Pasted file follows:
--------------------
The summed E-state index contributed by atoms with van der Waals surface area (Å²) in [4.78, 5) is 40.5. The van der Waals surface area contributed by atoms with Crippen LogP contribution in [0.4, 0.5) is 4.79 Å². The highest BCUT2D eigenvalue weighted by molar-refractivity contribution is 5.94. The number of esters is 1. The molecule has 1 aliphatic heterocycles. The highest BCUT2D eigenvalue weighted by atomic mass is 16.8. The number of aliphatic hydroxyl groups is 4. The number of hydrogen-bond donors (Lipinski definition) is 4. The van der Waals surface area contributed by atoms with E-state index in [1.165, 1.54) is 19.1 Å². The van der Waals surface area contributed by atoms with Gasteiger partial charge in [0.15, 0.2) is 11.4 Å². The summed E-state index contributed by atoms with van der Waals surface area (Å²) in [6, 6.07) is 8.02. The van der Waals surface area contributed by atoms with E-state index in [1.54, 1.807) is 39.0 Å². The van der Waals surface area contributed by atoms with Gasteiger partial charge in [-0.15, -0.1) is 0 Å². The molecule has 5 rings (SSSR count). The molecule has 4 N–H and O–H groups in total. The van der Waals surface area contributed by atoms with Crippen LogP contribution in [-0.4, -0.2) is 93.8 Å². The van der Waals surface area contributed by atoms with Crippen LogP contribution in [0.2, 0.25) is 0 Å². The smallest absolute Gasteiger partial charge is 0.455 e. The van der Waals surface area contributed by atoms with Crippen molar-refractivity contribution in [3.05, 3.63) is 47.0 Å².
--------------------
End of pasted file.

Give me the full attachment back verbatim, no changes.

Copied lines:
The summed E-state index contributed by atoms with van der Waals surface area (Å²) in [4.78, 5) is 40.5. The van der Waals surface area contributed by atoms with Crippen LogP contribution in [0.4, 0.5) is 4.79 Å². The highest BCUT2D eigenvalue weighted by molar-refractivity contribution is 5.94. The number of esters is 1. The molecule has 1 aliphatic heterocycles. The highest BCUT2D eigenvalue weighted by atomic mass is 16.8. The number of aliphatic hydroxyl groups is 4. The number of hydrogen-bond donors (Lipinski definition) is 4. The van der Waals surface area contributed by atoms with E-state index in [1.165, 1.54) is 19.1 Å². The van der Waals surface area contributed by atoms with Gasteiger partial charge in [0.15, 0.2) is 11.4 Å². The summed E-state index contributed by atoms with van der Waals surface area (Å²) in [6, 6.07) is 8.02. The van der Waals surface area contributed by atoms with E-state index in [1.54, 1.807) is 39.0 Å². The van der Waals surface area contributed by atoms with Gasteiger partial charge in [-0.15, -0.1) is 0 Å². The molecule has 5 rings (SSSR count). The molecule has 4 N–H and O–H groups in total. The van der Waals surface area contributed by atoms with Crippen LogP contribution in [-0.4, -0.2) is 93.8 Å². The van der Waals surface area contributed by atoms with Crippen LogP contribution in [0.2, 0.25) is 0 Å². The smallest absolute Gasteiger partial charge is 0.455 e. The van der Waals surface area contributed by atoms with Crippen molar-refractivity contribution in [3.05, 3.63) is 47.0 Å².